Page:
Mowing jobs cut into city works department schedule
Tonganoxie has a growth problem, but it’s not the kind the city wants.
This year, city employees are faced with dealing with an extraordinary amount of tall grass violations.
“This has been an exceptional year for mowing,” Kathy Bard, assistant city administrator said.
In 2008, the city acted on 11 complaints about grass that was in violation of city code, which requires grass to be kept at under a foot tall. Of those 11, the city sent eight of the property owners letters and ended up mowing one property twice. As of June 26, there have been 62 grass complaints and 62 letters sent. Of those complaints, the city partially or entirely mowed 19 properties.
These properties have to be added to the public works department’s regular mowing schedule of city property. Butch Rodgers, city superintendent, told the Tonganoxie City Council during a July 20 budget meeting that was adding more work for his crews.
“Those guys spend basically 40 hours a week mowing grass,” Rodgers said.
A majority of the grass violations are fixed quickly by the property owners once they are informed of the infraction.
But sometimes the properties aren’t owned by individual residents.
About 16 percent of the code violations were a result of grass growing too long on foreclosed or vacant proprieties in the city. If the city is not able to contact the company that owns the property, it is then put on the public works department’s schedule to be mowed.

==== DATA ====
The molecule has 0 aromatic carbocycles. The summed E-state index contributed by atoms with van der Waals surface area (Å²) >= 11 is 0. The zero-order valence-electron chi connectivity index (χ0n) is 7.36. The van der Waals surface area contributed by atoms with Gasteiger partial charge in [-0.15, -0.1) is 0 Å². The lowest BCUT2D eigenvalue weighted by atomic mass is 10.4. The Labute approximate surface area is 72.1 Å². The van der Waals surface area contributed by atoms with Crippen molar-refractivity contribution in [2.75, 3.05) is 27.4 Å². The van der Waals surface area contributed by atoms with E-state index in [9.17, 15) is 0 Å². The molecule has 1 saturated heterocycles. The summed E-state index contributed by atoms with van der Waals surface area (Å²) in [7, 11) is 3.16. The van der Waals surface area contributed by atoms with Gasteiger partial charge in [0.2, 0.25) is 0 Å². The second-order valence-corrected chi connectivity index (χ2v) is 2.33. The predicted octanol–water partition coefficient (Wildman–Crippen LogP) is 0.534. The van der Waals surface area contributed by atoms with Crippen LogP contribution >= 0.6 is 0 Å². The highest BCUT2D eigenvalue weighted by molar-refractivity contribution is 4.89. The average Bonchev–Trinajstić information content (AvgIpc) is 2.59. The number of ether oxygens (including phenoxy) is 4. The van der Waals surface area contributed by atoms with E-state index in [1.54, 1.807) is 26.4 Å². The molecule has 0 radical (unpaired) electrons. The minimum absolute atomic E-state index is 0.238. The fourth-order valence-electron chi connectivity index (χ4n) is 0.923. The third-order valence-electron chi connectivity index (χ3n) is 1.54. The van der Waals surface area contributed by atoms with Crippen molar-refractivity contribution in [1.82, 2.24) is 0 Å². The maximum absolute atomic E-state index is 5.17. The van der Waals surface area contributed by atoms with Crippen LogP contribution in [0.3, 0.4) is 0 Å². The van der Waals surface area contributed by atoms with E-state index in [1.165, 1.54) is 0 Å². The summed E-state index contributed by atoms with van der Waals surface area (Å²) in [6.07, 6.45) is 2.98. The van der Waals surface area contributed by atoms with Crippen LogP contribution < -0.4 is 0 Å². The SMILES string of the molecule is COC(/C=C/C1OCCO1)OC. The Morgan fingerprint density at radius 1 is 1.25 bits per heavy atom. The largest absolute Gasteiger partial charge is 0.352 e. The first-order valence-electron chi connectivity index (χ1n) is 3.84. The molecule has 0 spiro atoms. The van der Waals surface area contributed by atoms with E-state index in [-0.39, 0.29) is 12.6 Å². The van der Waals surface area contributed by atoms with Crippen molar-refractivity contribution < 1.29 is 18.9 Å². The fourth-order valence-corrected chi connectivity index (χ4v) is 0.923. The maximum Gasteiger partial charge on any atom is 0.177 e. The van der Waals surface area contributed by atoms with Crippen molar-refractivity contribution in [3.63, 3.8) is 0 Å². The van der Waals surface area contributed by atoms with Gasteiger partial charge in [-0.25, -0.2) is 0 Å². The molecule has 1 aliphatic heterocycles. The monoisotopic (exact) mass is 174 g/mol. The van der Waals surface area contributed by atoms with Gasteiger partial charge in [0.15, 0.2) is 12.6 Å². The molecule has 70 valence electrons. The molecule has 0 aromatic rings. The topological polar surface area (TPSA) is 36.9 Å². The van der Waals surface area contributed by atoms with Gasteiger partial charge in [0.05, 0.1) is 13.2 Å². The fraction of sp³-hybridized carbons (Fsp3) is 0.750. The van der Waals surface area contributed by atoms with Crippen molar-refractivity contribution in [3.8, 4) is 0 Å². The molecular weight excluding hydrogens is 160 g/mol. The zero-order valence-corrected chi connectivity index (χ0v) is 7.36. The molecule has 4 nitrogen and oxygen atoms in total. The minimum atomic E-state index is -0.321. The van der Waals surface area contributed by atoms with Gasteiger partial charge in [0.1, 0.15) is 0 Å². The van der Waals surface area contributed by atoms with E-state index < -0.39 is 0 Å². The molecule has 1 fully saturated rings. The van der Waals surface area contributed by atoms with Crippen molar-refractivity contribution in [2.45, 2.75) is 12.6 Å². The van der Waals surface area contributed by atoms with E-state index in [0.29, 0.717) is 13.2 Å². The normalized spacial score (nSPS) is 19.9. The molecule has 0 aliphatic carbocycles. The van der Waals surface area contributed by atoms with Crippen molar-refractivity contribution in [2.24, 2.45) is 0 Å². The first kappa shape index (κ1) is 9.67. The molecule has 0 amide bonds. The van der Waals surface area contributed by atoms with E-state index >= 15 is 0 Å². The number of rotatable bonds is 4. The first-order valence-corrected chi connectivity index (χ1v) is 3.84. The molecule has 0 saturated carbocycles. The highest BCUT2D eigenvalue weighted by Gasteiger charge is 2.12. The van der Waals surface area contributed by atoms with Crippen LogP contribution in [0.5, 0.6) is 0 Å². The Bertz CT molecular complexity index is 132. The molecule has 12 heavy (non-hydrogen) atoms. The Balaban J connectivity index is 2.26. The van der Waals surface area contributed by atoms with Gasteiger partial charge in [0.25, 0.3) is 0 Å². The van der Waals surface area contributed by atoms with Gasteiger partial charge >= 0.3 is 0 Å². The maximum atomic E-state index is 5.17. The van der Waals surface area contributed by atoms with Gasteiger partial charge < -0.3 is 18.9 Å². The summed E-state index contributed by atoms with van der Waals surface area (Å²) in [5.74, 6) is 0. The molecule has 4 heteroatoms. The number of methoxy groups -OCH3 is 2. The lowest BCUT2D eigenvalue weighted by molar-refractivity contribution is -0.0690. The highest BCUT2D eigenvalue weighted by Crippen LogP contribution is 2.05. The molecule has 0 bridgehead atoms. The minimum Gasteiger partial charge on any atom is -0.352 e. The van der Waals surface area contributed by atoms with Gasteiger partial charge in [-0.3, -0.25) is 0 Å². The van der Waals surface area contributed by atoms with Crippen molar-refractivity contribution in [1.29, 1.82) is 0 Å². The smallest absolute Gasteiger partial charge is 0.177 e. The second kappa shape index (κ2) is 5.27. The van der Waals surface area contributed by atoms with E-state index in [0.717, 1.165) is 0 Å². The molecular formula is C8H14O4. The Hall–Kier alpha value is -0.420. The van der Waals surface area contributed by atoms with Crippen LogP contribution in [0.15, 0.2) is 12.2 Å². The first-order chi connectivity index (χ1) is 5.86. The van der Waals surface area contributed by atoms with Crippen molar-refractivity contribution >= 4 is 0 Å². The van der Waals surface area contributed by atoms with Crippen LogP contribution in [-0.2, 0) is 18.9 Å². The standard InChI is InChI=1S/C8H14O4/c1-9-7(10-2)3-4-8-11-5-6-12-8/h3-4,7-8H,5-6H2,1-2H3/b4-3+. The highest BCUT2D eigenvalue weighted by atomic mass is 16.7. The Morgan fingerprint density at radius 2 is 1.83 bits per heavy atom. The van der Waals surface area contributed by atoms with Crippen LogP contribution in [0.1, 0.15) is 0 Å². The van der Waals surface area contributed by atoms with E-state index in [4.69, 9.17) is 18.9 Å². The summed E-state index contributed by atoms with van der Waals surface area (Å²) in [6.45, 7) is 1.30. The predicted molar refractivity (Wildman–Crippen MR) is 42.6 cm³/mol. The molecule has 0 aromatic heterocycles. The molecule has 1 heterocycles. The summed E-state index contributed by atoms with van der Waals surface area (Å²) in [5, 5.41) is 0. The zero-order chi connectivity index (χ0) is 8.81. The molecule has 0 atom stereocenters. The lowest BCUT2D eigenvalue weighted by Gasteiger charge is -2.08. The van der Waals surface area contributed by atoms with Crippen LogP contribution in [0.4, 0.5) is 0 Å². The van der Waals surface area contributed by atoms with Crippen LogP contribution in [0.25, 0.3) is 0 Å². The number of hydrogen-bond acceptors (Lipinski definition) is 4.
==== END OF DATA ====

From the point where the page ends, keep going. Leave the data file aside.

When the city has to mow a property, Bard said it charges up to $80 an hour to bring the property back to code. The city charges $30 for equipment costs, $30 for man-hours and $20 if weeding is necessary. If the project is too large for the city to handle with its equipment, it is contracted out. The city pays the contractor and then bills the property owner.
The bills are sent to the property owners for reimbursement. If the money is not recouped from the owners, it is added to that property’s taxes.
Bard said so far the city has sent about $7,000 in bills.
Kent Heskett, utilities superintendent, said the weather has been a contributing factor to the increase in grass violations.
“This has been a year with a lot of rain,” he said. “Normally, this time of year the grass is done growing, but not this year.”
Heskett is in charge of scheduling the city’s mowing projects.
Bard has another reason for the increase in violations. She said because there have been so few building permits, Danny Dodge, the city’s building and code inspector, has had more time to find code violators.
Councilmember Tom Putthoff said during the July 20 budget meetings that he was in favor of increasing the fees associated with code violations, especially for repeat offenders.